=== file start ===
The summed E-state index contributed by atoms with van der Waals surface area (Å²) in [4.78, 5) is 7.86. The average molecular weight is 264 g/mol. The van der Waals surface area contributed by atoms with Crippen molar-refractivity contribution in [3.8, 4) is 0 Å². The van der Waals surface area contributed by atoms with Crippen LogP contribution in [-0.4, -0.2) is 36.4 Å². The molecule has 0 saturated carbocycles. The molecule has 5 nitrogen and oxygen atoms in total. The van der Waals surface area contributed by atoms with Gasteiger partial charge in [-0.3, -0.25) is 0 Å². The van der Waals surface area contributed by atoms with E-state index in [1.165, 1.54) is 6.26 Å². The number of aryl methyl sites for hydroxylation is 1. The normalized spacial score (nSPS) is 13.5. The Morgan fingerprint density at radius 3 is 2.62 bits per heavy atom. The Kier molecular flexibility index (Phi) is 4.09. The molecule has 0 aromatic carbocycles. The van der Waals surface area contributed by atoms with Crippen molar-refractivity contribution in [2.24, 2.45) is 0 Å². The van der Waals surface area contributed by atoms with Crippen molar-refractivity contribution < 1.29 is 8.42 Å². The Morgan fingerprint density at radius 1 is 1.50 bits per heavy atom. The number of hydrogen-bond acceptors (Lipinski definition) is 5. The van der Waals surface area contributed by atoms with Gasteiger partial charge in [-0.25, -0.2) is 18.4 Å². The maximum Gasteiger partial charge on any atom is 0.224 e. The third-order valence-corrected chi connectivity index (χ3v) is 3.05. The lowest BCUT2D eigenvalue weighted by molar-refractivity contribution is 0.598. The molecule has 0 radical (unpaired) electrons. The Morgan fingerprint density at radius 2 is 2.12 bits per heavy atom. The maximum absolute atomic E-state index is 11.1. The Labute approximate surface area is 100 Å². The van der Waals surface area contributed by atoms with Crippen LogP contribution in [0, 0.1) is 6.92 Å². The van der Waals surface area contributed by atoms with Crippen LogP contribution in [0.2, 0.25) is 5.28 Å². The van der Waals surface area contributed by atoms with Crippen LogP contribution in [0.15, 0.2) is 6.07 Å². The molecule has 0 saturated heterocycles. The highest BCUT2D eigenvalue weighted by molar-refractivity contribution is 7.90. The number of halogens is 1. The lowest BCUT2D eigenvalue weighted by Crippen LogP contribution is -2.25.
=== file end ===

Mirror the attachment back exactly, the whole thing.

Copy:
The summed E-state index contributed by atoms with van der Waals surface area (Å²) in [4.78, 5) is 7.86. The average molecular weight is 264 g/mol. The van der Waals surface area contributed by atoms with Crippen molar-refractivity contribution in [3.8, 4) is 0 Å². The van der Waals surface area contributed by atoms with Crippen LogP contribution in [-0.4, -0.2) is 36.4 Å². The molecule has 0 saturated carbocycles. The molecule has 5 nitrogen and oxygen atoms in total. The van der Waals surface area contributed by atoms with Gasteiger partial charge in [-0.3, -0.25) is 0 Å². The van der Waals surface area contributed by atoms with E-state index in [1.165, 1.54) is 6.26 Å². The number of aryl methyl sites for hydroxylation is 1. The normalized spacial score (nSPS) is 13.5. The Morgan fingerprint density at radius 3 is 2.62 bits per heavy atom. The Kier molecular flexibility index (Phi) is 4.09. The molecule has 0 aromatic carbocycles. The van der Waals surface area contributed by atoms with Crippen molar-refractivity contribution in [2.24, 2.45) is 0 Å². The van der Waals surface area contributed by atoms with Crippen molar-refractivity contribution < 1.29 is 8.42 Å². The Morgan fingerprint density at radius 1 is 1.50 bits per heavy atom. The number of hydrogen-bond acceptors (Lipinski definition) is 5. The van der Waals surface area contributed by atoms with Gasteiger partial charge in [-0.25, -0.2) is 18.4 Å². The maximum Gasteiger partial charge on any atom is 0.224 e. The third-order valence-corrected chi connectivity index (χ3v) is 3.05. The lowest BCUT2D eigenvalue weighted by molar-refractivity contribution is 0.598. The molecule has 0 radical (unpaired) electrons. The Morgan fingerprint density at radius 2 is 2.12 bits per heavy atom. The maximum absolute atomic E-state index is 11.1. The Labute approximate surface area is 100 Å². The van der Waals surface area contributed by atoms with Crippen LogP contribution in [0, 0.1) is 6.92 Å². The van der Waals surface area contributed by atoms with Crippen LogP contribution in [0.2, 0.25) is 5.28 Å². The van der Waals surface area contributed by atoms with Crippen LogP contribution in [0.15, 0.2) is 6.07 Å². The molecule has 0 saturated heterocycles. The highest BCUT2D eigenvalue weighted by molar-refractivity contribution is 7.90. The number of halogens is 1. The lowest BCUT2D eigenvalue weighted by Crippen LogP contribution is -2.25.